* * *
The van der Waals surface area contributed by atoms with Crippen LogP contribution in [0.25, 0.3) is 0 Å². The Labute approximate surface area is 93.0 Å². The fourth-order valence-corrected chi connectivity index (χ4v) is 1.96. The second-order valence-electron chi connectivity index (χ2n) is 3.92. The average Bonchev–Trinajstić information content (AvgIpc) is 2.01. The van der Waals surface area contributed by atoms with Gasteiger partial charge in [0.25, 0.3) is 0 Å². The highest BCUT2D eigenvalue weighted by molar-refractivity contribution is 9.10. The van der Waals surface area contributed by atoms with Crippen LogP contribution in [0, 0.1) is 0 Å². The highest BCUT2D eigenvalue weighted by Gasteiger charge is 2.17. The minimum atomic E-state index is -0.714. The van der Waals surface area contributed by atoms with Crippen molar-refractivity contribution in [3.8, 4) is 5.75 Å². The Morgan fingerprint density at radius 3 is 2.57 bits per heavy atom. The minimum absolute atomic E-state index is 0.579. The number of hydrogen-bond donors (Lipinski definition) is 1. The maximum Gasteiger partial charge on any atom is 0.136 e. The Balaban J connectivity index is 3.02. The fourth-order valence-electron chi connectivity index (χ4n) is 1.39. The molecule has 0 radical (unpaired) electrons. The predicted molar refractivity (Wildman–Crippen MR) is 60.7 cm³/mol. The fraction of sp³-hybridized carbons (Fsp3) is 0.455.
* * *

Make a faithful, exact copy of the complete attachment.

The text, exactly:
The van der Waals surface area contributed by atoms with Crippen LogP contribution in [0.25, 0.3) is 0 Å². The Labute approximate surface area is 93.0 Å². The fourth-order valence-corrected chi connectivity index (χ4v) is 1.96. The second-order valence-electron chi connectivity index (χ2n) is 3.92. The average Bonchev–Trinajstić information content (AvgIpc) is 2.01. The van der Waals surface area contributed by atoms with Gasteiger partial charge in [0.25, 0.3) is 0 Å². The highest BCUT2D eigenvalue weighted by molar-refractivity contribution is 9.10. The van der Waals surface area contributed by atoms with Crippen LogP contribution in [0, 0.1) is 0 Å². The highest BCUT2D eigenvalue weighted by Gasteiger charge is 2.17. The minimum atomic E-state index is -0.714. The van der Waals surface area contributed by atoms with Crippen molar-refractivity contribution in [3.8, 4) is 5.75 Å². The Morgan fingerprint density at radius 3 is 2.57 bits per heavy atom. The minimum absolute atomic E-state index is 0.579. The number of hydrogen-bond donors (Lipinski definition) is 1. The maximum Gasteiger partial charge on any atom is 0.136 e. The Balaban J connectivity index is 3.02. The fourth-order valence-electron chi connectivity index (χ4n) is 1.39. The molecule has 0 radical (unpaired) electrons. The predicted molar refractivity (Wildman–Crippen MR) is 60.7 cm³/mol. The fraction of sp³-hybridized carbons (Fsp3) is 0.455.